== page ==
LivreAmour217 wrote:I've mentioned in other posts that I have Asperger's Syndrome, along with dyscalculia. I'm high functioning enough that most people can't tell, although many have figured out that I'm "off" and will treat me accordingly. Oh, well. I guess you can call it a built-in jerk filter, because truly kind people never seem to care!
Thanks for sharing. You are an amazingly active person here and one could never tell! I hope that your strength and spirit continue to increase and that you will always be happy.

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Post by Cluemsb » 29 Nov 2016, 13:05

I am glad that your out come was better than the being. I am very happy that you choose to teach special need children. They are a true blessing and have very positive out look. I enjoy my career working with them. My life is blessed by their happiness. :D

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Post by littlefrog » 29 Nov 2016, 21:41

I am on the small side of life, I just hit 5 ft tall, I fight to keep my weight over 100 lbs, I have to buy my clothes in the kids department, or make them myself, my snow boots have Buster Brown markings on the bottom and my tennis shoes say Dynakids, I am over 50 decades in years, and really have to get creative to "dress my age". As the runt of the litter, nine in all (6 boys, 3 girls) I am in the middle, so I learned how to make my presence known. We all learn how to adapt and thrive when we are given the chance to bloom. What we lack in one area, we excel in another. Everything is a gift, sometimes we just have to figure out how to use that gift. Look at the beautiful music Beethoven made and he was deaf. Love and support turn us into the person God intends.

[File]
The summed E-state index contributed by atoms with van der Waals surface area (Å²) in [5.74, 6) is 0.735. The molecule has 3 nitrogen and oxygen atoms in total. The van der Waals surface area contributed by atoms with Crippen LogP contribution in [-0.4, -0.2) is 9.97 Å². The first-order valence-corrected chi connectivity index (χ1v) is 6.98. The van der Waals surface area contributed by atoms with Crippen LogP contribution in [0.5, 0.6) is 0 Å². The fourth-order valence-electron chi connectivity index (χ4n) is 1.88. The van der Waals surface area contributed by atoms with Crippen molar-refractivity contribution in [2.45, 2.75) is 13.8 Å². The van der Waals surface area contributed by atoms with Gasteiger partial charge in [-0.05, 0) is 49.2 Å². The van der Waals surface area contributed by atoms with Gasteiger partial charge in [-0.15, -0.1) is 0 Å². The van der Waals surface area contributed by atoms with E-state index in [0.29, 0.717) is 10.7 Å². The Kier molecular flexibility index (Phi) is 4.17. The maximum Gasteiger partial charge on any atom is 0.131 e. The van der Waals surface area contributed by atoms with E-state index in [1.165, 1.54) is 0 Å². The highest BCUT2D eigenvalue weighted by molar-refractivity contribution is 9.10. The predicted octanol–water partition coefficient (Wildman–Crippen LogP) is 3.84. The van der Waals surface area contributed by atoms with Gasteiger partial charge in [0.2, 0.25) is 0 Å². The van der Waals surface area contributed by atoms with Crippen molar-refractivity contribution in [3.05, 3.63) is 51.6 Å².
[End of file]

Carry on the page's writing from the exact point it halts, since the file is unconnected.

I am new to this site, but really enjoy reading all the posts. I look forward to creating new friends.
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Post by Swara Sangeet » 30 Nov 2016, 06:34

greenstripedgiraffe wrote:I'm basically not quite normal. I look fairly normal, and most people think I am, but I have a bit of something "off" that has not yet been categorized or quantified. I have significant troubles fitting in socially. It might be slight Attention Deficit Disorder (no Hyperactivity in there, though). I might have a little bit of autistic tendencies (I have at least one child on the spectrum, but they are both worse than I am). I have never mastered the art of "small talk," largely because I don't understand how it works. I over-analyze everything and am considered to be very logical. I tend to be blunt and tactless. I know these tendencies and work really hard to overcome the socially awkward part, but I haven't mastered that yet either - HA!